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The AIR-igator draws water from the air for thirsty gardens

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June 29, 2009

AIR-igator : A 24” diameter, 65 gallon polyethylene tank is buried in the ground and the c...

AIR-igator : A 24” diameter, 65 gallon polyethylene tank is buried in the ground and the condensate drain pipe plumbed straight in.

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At a time of severe water shortages and ever-hotter summers, conservation of water for gardens is increasingly important. But you can only collect rainwater when it’s raining. What about the rest of the time? The AIR-igator ingeniously solves this problem by collecting condensate from air conditioners, storing it and then automatically drip-watering. So, the hotter it gets, the more water your garden gets.

Given that a fairly efficient three-ton central air conditioning unit will produce as many as 15 gallons of water a day, the water conserved adds up fast. What’s more, because condensate from air conditioners is absolutely pure – with no chemicals or minerals – it’s ideal for use in micro-irrigation. This makes the AIR-igator perfect for xeriscaping, where a garden can, through a combination of appropriate plants and thoughtful landscaping, become entirely self-sufficient.

The system also has the great plus of being very simple. A 24” diameter, 65 gallon polyethylene tank is buried in the ground and the condensate drain pipe plumbed straight in. Within the sealed, UV inhibited reservoir, there is a submersible 120V, 1200GPH pump and a float control. When the tank fills, the float will start the pump and run until it’s empty. Alternately, the float can be used to signal a timer for specified watering times.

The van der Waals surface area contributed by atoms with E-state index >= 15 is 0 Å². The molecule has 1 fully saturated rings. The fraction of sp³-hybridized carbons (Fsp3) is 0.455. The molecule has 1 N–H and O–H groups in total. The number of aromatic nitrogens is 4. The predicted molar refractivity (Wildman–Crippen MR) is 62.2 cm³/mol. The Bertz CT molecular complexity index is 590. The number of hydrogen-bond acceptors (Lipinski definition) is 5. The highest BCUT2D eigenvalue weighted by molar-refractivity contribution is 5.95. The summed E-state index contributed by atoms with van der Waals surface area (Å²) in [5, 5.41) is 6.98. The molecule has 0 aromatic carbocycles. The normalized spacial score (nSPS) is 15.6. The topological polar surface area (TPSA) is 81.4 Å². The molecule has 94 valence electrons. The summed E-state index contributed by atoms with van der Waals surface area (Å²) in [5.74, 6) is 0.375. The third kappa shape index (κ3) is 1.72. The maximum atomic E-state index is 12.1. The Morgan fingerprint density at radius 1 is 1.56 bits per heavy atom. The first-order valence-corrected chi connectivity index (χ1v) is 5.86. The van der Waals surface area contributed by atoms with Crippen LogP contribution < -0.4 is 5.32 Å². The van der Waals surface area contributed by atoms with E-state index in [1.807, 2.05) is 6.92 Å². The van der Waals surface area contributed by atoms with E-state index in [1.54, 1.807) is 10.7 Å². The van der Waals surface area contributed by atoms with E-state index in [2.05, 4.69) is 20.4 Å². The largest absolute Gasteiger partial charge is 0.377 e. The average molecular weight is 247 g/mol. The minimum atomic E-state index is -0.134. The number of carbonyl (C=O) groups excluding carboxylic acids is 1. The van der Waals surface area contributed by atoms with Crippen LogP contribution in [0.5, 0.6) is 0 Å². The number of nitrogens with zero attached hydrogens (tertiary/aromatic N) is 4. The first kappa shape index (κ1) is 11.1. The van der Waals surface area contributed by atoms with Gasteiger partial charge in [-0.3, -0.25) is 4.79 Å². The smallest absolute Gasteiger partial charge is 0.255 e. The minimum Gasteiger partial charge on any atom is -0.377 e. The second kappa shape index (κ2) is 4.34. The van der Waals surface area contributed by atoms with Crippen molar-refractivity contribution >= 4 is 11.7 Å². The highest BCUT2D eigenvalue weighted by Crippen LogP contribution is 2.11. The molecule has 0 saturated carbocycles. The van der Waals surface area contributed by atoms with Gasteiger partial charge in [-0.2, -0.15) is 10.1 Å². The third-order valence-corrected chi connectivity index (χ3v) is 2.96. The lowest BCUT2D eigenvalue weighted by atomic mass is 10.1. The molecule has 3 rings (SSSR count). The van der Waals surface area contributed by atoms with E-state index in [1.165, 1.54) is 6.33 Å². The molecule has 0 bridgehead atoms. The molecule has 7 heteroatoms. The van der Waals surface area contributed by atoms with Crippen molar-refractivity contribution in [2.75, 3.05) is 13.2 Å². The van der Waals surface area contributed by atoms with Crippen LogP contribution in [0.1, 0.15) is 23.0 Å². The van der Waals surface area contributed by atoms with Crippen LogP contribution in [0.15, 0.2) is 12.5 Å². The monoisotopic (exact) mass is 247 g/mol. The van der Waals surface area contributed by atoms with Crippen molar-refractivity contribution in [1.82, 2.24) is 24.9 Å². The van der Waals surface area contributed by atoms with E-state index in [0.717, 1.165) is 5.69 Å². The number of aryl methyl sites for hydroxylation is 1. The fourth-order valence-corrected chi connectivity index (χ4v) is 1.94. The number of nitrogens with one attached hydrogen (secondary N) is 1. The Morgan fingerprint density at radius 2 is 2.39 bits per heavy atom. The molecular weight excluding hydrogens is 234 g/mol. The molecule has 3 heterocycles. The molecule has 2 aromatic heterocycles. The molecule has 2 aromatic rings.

The AIR-igator is designed for low-pressure micro-irrigation, where a drip system uses “emitters” to place water directly at the base of a tree or plant, where it’s needed most. Water loss is kept to a minimum and weed growth is also inhibited.

A complete AIR-igator system costs USD$495 and is, presently, only available through the Florida-based manufacturer.

2 Comments

Condensates from Airconditioners are absolutely pure?

I dare you to drink some.

If the air isn't pure, the the water certainly isn't!

Hmmmm....cup of fungal spores anyone?

Otherwise, yeah, might as well use the water for something good :D

Craig Jennings
3rd July, 2009 @ 06:58 pm PDT

Why a 1200 GPH pump with a 65 gallon tank for a low pressure irrigation system? Too much pump for the system.

Drip irrigation is not good for trees. Trees need watered over the entire area of their root system. For most trees that extends out to at least the edge of the branches. The roots will grow out and down as far as they can get water.

Drip irrigation right around the trunk will result in stunted roots and the tree will become an easily blown down storm hazard.

Gregg Eshelman
30th August, 2011 @ 10:04 pm PDT
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